22nd September 2011- By LRB JAMES
I cannot comment on Taiwan, I spent just 20 minutes in its capital with the sole aim of getting out of it. I flew straight here, to Penghu which I feel slightly more qualified to talk about, but only just. The roads leading in to its principle city, Magong, are lined with palm trees, aloe and cacti, the fruit of which make a lovely purple sorbet. The roads are immaculately kept and litter is non-existent. The grid systems, interchanges and black and white ‘cop’ cars remind me of Philadelphia and its suburbs. It feels familiar, like in the movies except for the mopeds, everywhere. They glide effortlessly to and fro in a strange symphony that looks totally chaotic but seems to work. It’s sink or swim for the foreigner.
The town is, in contrast to the highway, a little rough around the edges. Dilapidated suburbs are dotted with mansions fit for kings. A half-finished hotel marks the beautiful harbour that is bursting with fishing boats long forgotten in the UK. Intricately designed bows bob in the water as fishermen play cards in the shade after a long nights work flashing for squid. A new mall is close to completion in the business district and empty shop windows await their mannequins and materialist promises. I can feel change but can’t help thinking they’ve already got what I want.
The market comes alive early and I’m not sure I’ve seen it in full swing. Even in its quieter moments, it is, at least for the first few times, totally overwhelming. Thankfully, I was given a baptism of fire this time last year in Fez, Morocco where all of my senses were given the bum rush. Paralysed kittens dragging themselves around under thousands of shuffling feet, occasionally cut in two by rusting motorbikes. Wafts from the spice shops barely covering the heavy odours emanating from tanneries and the dismembered carcasses lining the butcher stands. The only comparative funk in Penghu comes from the stinky tofu stands, a delicacy I am yet to savour and one that sadly I probably never will. Much like in England, the vendors scream unintelligibly into the crowd trying to attract customers from three blocks away it seems. To the untrained ear, the language seems aggressive at the best of times.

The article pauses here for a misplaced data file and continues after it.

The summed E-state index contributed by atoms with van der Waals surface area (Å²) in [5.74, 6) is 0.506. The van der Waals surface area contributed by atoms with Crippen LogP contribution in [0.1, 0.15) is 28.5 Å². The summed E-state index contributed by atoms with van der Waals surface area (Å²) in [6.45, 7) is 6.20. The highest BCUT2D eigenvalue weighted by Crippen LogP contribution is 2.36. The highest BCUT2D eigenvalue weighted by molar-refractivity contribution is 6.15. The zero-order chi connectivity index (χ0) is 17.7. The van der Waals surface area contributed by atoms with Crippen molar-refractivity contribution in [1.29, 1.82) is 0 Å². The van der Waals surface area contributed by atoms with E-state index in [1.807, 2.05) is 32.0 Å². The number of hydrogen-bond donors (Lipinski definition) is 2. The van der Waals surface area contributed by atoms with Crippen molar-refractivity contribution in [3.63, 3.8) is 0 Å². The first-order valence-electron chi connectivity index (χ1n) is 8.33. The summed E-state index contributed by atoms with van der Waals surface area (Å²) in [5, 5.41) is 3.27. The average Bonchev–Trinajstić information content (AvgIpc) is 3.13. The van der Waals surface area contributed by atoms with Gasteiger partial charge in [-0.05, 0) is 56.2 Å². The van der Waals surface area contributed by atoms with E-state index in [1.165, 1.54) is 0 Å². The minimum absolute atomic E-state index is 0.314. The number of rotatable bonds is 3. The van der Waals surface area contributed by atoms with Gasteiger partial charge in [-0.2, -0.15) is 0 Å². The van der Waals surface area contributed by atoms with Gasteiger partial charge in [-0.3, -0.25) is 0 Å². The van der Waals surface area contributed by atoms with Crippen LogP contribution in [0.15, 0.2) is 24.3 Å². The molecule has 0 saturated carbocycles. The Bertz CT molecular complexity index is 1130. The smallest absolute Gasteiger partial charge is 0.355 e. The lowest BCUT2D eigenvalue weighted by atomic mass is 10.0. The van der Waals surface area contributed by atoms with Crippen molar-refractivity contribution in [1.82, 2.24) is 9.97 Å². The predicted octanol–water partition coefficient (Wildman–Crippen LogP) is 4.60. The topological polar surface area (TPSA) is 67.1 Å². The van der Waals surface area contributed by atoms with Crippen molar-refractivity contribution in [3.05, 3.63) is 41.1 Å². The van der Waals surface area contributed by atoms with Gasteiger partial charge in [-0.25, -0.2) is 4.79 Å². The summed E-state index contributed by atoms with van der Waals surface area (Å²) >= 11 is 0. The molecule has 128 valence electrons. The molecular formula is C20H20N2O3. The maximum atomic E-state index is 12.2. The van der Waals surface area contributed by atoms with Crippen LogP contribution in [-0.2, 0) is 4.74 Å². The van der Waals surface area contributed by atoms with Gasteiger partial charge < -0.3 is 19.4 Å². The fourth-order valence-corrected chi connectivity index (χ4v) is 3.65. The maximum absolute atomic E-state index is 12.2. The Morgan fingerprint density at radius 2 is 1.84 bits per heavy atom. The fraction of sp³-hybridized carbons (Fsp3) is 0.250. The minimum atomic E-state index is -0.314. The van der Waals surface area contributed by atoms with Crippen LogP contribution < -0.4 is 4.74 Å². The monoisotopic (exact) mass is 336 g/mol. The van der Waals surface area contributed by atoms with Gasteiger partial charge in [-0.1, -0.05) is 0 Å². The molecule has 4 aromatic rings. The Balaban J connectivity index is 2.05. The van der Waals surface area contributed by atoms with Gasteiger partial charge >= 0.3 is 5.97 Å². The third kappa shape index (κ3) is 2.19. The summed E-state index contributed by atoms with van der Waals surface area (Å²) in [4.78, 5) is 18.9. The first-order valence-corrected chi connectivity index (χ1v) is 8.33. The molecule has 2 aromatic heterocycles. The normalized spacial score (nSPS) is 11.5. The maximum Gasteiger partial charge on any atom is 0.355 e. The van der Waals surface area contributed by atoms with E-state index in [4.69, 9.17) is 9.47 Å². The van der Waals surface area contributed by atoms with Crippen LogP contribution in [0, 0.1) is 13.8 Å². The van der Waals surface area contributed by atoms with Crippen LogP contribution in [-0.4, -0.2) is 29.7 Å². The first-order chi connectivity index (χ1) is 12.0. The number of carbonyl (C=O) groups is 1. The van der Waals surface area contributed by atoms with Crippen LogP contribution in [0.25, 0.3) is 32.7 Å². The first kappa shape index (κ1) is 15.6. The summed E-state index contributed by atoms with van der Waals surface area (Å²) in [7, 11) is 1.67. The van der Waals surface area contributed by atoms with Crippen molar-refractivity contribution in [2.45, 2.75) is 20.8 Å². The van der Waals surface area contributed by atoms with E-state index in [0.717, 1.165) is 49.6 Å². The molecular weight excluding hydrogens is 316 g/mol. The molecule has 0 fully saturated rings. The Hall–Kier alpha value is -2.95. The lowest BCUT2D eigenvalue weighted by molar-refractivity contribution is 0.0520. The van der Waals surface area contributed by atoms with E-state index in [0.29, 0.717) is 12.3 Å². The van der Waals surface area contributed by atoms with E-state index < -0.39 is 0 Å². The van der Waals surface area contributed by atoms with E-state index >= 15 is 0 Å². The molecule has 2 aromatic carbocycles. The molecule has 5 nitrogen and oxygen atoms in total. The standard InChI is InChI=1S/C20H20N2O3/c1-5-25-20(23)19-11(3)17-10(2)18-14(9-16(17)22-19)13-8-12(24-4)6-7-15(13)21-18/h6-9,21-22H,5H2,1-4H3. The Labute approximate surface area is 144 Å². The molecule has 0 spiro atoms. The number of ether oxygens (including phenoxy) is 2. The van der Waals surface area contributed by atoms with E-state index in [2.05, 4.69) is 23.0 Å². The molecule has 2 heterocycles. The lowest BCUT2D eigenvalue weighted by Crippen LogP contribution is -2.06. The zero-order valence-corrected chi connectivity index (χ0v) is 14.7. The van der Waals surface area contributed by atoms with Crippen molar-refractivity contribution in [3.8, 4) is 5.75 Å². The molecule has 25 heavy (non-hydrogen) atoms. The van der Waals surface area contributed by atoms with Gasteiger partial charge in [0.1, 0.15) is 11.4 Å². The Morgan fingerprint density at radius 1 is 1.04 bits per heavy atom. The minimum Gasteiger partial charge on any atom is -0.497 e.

Unlike England, the stalls are brimming with fresh, locally sourced fish and sea food. A2 sized plastic trays are filled with ice and sit in front of their owners with kings prawns, crabs trying to escape their captors, oysters and much more on offer. Mangoes the size of deflated rugby balls and ripe avocados draw you in to the fruit and veg stands where you cannot help but feel that Tesco has been letting you down with their pallid tomatoes and tasteless fruit but that we have come to expect since our standards have been dictated by packaging and our low expectations. When I buy a tomato, I expect it to be good. It makes me sick that I have to pay more for vine-ripened, hand picked or whatever other shit they want you to believe. Here, the locals are clued up and the stall would close down if they were trying to pedal low quality produce.
What is saddening is how ignorant I have discovered myself to be. I think I have always seen myself as pretty clued up in terms of food preparation, knowing what goes well with what etc but since I have come here, I have realised I am missing some of the essentials, such as being able to catch my own food, knowing when certain fruit and vegetables are in season and recognising a quality king prawn over a shitty king prawn. I was first struck with my ignorance when I went to the market to pick up some fruit I was desperately lacking since I moved out. I picked a mango and four peaches only to be stung with a bill of 200 NT or about £4. What it turns out, is that I should have gone for Pomelo and Dragon Fruit which would have cost me next to nothing for a bucket load. Note to self-buy a fishing rod.